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Thread: Teacher Titles

  1. #1
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    Teacher Titles

    If you are a kung fu instructor, what title do you go by: sifu, coach, master, grandmaster, Mr./Ms.? Why have you chosen this particular title?
    Richard A. Tolson
    https://www.patreon.com/mantismastersacademy

    There are two types of Chinese martial artists. Those who can fight and those who should be teaching dance or yoga!

    53 years of training, 43 years of teaching and still aiming for perfection!

    Recovering Forms Junkie! Even my twelve step program has four roads!

  2. #2
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    Shifu means Teacher Father.

    Why would you call yourself anything other than teacher.

    People that call themselves masters or grandmastes are deluded. It is a title that other use for you, not yourself. Deluded twats.

    practice more and stop calling yourself by false names.
    Mouth Boxers have not the testicular nor the spinal fortitude to be known.
    Hence they hide rather than be known as adults.

  3. #3
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    My Sihing and I always just went by our first names.

    In recent years, we picked up more students that are native Chinese speakers. They just naturally call us Sifu, so we just go with that now since we're all Chinese anyway.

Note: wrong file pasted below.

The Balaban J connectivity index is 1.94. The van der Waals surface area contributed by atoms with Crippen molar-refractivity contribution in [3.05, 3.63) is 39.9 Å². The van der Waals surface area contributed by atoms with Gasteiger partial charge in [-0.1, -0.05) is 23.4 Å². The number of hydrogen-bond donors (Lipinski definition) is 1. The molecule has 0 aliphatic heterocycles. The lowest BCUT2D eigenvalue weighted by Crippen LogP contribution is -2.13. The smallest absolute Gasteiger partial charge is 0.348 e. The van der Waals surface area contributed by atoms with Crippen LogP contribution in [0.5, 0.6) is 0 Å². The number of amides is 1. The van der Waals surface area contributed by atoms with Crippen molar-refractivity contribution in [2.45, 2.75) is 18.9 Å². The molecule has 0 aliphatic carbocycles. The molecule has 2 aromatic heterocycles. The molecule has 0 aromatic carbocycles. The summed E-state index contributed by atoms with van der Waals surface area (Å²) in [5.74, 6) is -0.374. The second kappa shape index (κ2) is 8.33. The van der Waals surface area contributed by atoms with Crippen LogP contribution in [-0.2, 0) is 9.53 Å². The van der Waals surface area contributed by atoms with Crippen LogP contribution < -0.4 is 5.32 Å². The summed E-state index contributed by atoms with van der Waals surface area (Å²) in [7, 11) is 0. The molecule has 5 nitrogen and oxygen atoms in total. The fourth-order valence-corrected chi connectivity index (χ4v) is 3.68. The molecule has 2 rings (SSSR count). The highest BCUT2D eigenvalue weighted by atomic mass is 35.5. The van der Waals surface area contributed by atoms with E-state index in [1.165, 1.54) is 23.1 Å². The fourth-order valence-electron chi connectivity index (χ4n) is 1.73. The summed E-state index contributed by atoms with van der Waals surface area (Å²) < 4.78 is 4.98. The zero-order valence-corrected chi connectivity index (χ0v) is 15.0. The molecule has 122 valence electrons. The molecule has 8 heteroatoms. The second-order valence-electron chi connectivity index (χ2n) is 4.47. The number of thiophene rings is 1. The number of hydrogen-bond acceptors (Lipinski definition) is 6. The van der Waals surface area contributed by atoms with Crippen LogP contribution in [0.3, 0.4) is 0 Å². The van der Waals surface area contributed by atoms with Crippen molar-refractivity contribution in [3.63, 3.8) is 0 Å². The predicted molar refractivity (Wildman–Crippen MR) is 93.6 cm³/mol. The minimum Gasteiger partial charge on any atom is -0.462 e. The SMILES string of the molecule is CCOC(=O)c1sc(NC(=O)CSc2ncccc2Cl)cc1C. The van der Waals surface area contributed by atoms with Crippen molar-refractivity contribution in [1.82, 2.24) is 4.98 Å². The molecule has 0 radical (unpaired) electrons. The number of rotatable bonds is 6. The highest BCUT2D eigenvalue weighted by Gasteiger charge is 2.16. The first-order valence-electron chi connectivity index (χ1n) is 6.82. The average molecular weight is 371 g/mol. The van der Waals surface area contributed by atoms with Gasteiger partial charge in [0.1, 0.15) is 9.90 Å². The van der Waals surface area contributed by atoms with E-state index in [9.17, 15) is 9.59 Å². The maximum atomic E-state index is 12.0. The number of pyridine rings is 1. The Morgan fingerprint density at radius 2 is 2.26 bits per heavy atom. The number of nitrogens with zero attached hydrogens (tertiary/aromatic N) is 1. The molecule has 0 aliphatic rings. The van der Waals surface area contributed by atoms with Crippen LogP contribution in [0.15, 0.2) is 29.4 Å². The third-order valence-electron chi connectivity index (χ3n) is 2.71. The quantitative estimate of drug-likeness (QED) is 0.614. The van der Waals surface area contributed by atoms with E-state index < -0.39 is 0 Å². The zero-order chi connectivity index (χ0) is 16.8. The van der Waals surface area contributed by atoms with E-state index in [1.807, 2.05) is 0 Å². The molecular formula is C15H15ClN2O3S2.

4. #4
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    You don't get to choose your title. Your social role, the situation, and the people around you determine that.

    I've been called "coach" here in the USA, but I prefer people use my first name. I prefer peer-to-peer over teacher-student, as usually most people I've "coached" usually have a skill that I want to learn as well. The benefit to this is that everybody learns, and nobody expects payment.
    "I'm a highly ranked officer of his tong. HE is the Dragon Head. our BOSS. our LEADER. the Mountain Lord." - hskwarrior

  5. #5
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    Way too many as shat here in the USA who are calling themselves things that would NEVER be said.

    You want to call yourself a master, be prepared to be called to the mat and showcase all that you have mastered. Most of these fools could not find their behinds with a flashlight and a map.

    Lame and sad.
    Mouth Boxers have not the testicular nor the spinal fortitude to be known.
    Hence they hide rather than be known as adults.

  6. #6
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    too many people want to be a martial arts master without mastering the martials arts.
    Mouth Boxers have not the testicular nor the spinal fortitude to be known.
    Hence they hide rather than be known as adults.

  7. #7
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    "boss" with a western drawl Cantonese accent.

  8. #8
    I tend to feel that if my actions do not inspire others to say my name with respect, then no title will solve that problem.

    I understand the use of sifu, just not big on being called it.

  9. #9
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    I'm good with Dave.

    David is also good.

    I do have certificates that say I'm an instructor though!!
    lol. They're buried in a closet somewhere upstairs....
    Kung Fu is good for you.

  10. #10